updated 10:36 PM CET, Dec 3, 2022

EU updates its 'Tax Haven Blacklist'; three U.S. territories remain among the 12

The European Union has unveiled its latest updates to its list of Non-cooperative Jurisdictions for Tax Purposes, sometimes referred to as its "Tax Haven Blacklist " – but three U.S. overseas territories that have been on the list for years remain among the 12 jurisdictions. 

The three U.S. overseas territories on the European Council's list are American Samoa, Guam and the U.S. Virgin Islands.

Of these, American Samoa and Guam have been on the list since it was first officially unveiled on Dec. 5, 2017, when they were included among 17 jurisdictions deemed to be "Non-cooperative Jurisdictions for Tax Purposes," while the U.S. Virgin Islands was added as of March 13, 2018.

The EU list of non-cooperative jurisdictions for tax purposes was established in December 2017. According to the European Council, it is "part of the EU’s external strategy on taxation" and is designed to "contribute to ongoing efforts to promote tax good governance worldwide".

It's updated every six months, and as part of the EU's arrangement, the 27 EU countries are obliged to undertake "defensive measures" against the named jurisdictions, to consider the list when making foreign policy and when forging development and economic ties. The European Commission is also reported to take the list into account when making financing and investment decisions.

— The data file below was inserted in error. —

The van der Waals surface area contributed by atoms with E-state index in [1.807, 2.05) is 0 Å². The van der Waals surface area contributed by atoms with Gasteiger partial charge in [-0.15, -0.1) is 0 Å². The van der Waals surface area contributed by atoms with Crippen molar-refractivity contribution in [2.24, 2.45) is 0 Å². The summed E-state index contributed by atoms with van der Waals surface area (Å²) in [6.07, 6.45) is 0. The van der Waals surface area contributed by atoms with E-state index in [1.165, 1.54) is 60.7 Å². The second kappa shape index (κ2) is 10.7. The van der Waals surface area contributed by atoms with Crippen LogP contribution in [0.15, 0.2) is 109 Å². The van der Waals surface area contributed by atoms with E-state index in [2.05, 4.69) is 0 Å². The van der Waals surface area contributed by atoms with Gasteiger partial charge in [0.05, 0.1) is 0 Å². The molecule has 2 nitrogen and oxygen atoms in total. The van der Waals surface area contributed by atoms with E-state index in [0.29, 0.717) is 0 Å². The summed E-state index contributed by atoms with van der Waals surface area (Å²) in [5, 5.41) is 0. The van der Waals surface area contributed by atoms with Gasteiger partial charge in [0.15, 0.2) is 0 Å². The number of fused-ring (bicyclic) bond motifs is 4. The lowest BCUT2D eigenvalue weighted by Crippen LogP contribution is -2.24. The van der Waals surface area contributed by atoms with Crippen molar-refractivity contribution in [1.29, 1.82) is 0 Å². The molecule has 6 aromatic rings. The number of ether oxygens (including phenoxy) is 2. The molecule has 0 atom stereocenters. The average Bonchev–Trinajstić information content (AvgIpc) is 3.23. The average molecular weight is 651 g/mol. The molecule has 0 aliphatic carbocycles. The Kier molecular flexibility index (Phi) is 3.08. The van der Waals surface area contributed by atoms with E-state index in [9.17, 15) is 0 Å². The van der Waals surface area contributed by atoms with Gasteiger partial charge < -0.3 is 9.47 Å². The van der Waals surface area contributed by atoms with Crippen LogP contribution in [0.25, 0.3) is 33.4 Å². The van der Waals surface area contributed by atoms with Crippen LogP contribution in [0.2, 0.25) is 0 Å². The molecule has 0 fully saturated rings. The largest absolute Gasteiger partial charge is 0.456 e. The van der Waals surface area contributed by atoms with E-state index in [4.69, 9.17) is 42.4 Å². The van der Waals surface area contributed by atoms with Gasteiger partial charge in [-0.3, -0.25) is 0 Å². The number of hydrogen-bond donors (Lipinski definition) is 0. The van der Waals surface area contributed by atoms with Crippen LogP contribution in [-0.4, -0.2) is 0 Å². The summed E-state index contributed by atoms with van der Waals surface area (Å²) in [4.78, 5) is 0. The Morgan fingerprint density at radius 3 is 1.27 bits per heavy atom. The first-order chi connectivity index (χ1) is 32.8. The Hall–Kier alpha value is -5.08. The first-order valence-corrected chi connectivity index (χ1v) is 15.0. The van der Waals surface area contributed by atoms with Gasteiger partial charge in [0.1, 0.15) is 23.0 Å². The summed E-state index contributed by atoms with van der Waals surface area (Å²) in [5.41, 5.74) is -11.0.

The current list includes three new additions: the Turks and Caicos, the Bahamas and Anguilla. In addition to these, and the three U.S. overseas territories, the other Blacklist jurisdictions are Fiji, Palau, Panama, Samoa, Trinidad and Tobago and Vanuatu. 

According to published reports, EU member countries aren't included among those screen for inclusion on the list. 

In a statement, the European Council said it "regrets that these jurisdictions are non-cooperative on tax matters, and invites them to engage with the EU’s Code of Conduct Group in order to resolve the identified issues."

It added that this was the first time that the Turks and Caicos Islands appeared on the list, whereas "the Bahamas were already once listed in 2018, and Anguilla once in 2020."

The list is next due to be updated in February, 2023.